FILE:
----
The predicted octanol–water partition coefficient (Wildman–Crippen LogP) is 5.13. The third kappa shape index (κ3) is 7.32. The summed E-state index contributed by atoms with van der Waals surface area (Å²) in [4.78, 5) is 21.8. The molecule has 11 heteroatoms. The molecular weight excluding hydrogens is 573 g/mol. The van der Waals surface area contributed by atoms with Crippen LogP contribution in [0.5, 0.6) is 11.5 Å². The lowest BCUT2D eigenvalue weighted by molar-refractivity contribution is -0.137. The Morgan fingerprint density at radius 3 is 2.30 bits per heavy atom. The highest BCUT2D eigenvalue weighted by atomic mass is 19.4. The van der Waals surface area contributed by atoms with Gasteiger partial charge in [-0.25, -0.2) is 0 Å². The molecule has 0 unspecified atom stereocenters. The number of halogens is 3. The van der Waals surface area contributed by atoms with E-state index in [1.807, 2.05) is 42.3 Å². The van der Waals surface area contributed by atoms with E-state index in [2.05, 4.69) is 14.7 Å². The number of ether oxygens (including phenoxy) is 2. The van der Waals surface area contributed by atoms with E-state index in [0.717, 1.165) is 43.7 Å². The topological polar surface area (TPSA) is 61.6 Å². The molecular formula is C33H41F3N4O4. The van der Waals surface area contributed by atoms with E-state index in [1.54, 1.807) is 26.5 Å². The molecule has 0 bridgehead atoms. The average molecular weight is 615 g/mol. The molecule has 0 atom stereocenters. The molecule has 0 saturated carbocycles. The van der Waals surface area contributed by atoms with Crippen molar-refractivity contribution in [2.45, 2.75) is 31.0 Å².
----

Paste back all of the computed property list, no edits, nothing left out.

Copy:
The predicted octanol–water partition coefficient (Wildman–Crippen LogP) is 5.13. The third kappa shape index (κ3) is 7.32. The summed E-state index contributed by atoms with van der Waals surface area (Å²) in [4.78, 5) is 21.8. The molecule has 11 heteroatoms. The molecular weight excluding hydrogens is 573 g/mol. The van der Waals surface area contributed by atoms with Crippen LogP contribution in [0.5, 0.6) is 11.5 Å². The lowest BCUT2D eigenvalue weighted by molar-refractivity contribution is -0.137. The Morgan fingerprint density at radius 3 is 2.30 bits per heavy atom. The highest BCUT2D eigenvalue weighted by atomic mass is 19.4. The van der Waals surface area contributed by atoms with Gasteiger partial charge in [-0.25, -0.2) is 0 Å². The molecule has 0 unspecified atom stereocenters. The number of halogens is 3. The van der Waals surface area contributed by atoms with E-state index in [1.807, 2.05) is 42.3 Å². The van der Waals surface area contributed by atoms with E-state index in [2.05, 4.69) is 14.7 Å². The number of ether oxygens (including phenoxy) is 2. The van der Waals surface area contributed by atoms with E-state index in [0.717, 1.165) is 43.7 Å². The topological polar surface area (TPSA) is 61.6 Å². The molecular formula is C33H41F3N4O4. The van der Waals surface area contributed by atoms with E-state index in [1.54, 1.807) is 26.5 Å². The molecule has 0 bridgehead atoms. The average molecular weight is 615 g/mol. The molecule has 0 atom stereocenters. The molecule has 0 saturated carbocycles. The van der Waals surface area contributed by atoms with Crippen molar-refractivity contribution in [2.45, 2.75) is 31.0 Å².